NOW I know spring has truly arrived. Why? Because I’ve got my tickets for Beaulieu boat jumble, the annual junkfest held in the grounds of Lord Montagu’s little pad in the New Forest which attracts boaters and yachties from all over the country – and even further afield – eager to replenish their supplies of unnecessary bits of boating memorabilia.
It’s strange because every year I promise my wife that I will not be drawn back to Beaulieu and, every year, without fail, I see the adverts for the jumble and something in my brain just turns to mush. I HAVE to be there.
My dearly beloved other half points out that, already, she can barely get into the garage or the garden shed because of piles of mouldly old rope, ancient marine fire extinguishers, misshapen galvanised buckets, boxes of shackles, antique anchors, life-jackets that are at least three sizes too small, out-of-date yacht flares and outboard motors that haven’t worked since approximately 1955.
All of which is true. But I can’t help it. Show me a table laden with old bits of copper and brass or fenders which would be perfectly adequate for protecting the paintwork of the Queen Mary II and I can’t help it. There’s a compulsion to buy things which surfaces from deep within and overrides the conscious mind.
I break out in a sweat, my hand automatically goes to my pocket and suddenly, I discover that I’ve just managed to buy a left-hand threaded froo-froo valve which will come in really handy if the old one ever gets blocked by tea leaves…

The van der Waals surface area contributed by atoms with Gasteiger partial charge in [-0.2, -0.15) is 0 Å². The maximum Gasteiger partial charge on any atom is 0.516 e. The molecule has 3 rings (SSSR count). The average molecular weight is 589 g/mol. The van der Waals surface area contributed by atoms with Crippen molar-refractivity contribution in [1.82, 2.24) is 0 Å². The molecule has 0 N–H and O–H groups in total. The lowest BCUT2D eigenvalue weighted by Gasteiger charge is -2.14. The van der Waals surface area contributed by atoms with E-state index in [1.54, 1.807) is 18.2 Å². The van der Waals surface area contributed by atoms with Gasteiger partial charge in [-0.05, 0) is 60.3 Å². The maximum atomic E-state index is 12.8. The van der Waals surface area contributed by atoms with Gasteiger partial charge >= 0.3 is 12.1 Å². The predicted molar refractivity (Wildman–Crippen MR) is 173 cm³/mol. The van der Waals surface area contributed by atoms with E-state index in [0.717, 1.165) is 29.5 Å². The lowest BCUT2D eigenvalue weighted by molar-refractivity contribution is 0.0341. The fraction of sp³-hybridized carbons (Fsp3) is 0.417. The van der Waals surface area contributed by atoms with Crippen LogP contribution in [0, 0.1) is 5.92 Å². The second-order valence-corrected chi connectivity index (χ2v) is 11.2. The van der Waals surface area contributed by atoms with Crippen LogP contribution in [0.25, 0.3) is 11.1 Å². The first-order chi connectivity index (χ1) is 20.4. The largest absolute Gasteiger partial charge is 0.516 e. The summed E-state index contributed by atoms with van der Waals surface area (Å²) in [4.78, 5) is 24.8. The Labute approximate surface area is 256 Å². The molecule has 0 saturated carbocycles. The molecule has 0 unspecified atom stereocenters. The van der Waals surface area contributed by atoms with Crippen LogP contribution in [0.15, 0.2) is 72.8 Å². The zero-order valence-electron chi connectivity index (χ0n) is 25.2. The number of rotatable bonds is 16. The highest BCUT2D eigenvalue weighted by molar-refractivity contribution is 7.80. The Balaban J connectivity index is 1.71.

The fascinating thing is that this syndrome is not confined to me. Each year, as you walk down from the car park in the top field towards the hundreds of stalls that spread over several acres of Beaulieu’s grounds, you pass a steady stream of people struggling back to their cars hauling heavy chunks of metal, mis-matched oars, lifebelts that look as though they were probably fashionable when the Titanic set sail from Southampton, and sundry other pieces of what can only be described as junk.
The other part of this syndrome – let’s call it Beaulieu Barmyness – is that when you get all this rubbish back home, most of it never goes anywhere near the boat.
“I’ll just clean that up, give it a couple of coats of varnish and Bob’s your uncle, we’ll have a lovely new seat for the dinghy,” I remember saying to her indoors as, two or three years ago, I lugged a piece of something that was reliably described as teak planking but which was probably third grade deal.
I put it in the garage, seriously intending to get the sander out and give it the once over but, of course, then promptly forgot about it. It was eventually consigned to the recycling at Charlton Lane waste disposal site when the missus got fed up with tripping over it.
Anyway, I’ve learned my lesson and this year I’m just going to look. I’ll enjoy the drive down to the New Forest, I shall admire the primroses and I won’t buy a thing. Not anything. I promise. Unless, that is, I see a fuel pump for a Perkins 107 diesel engine…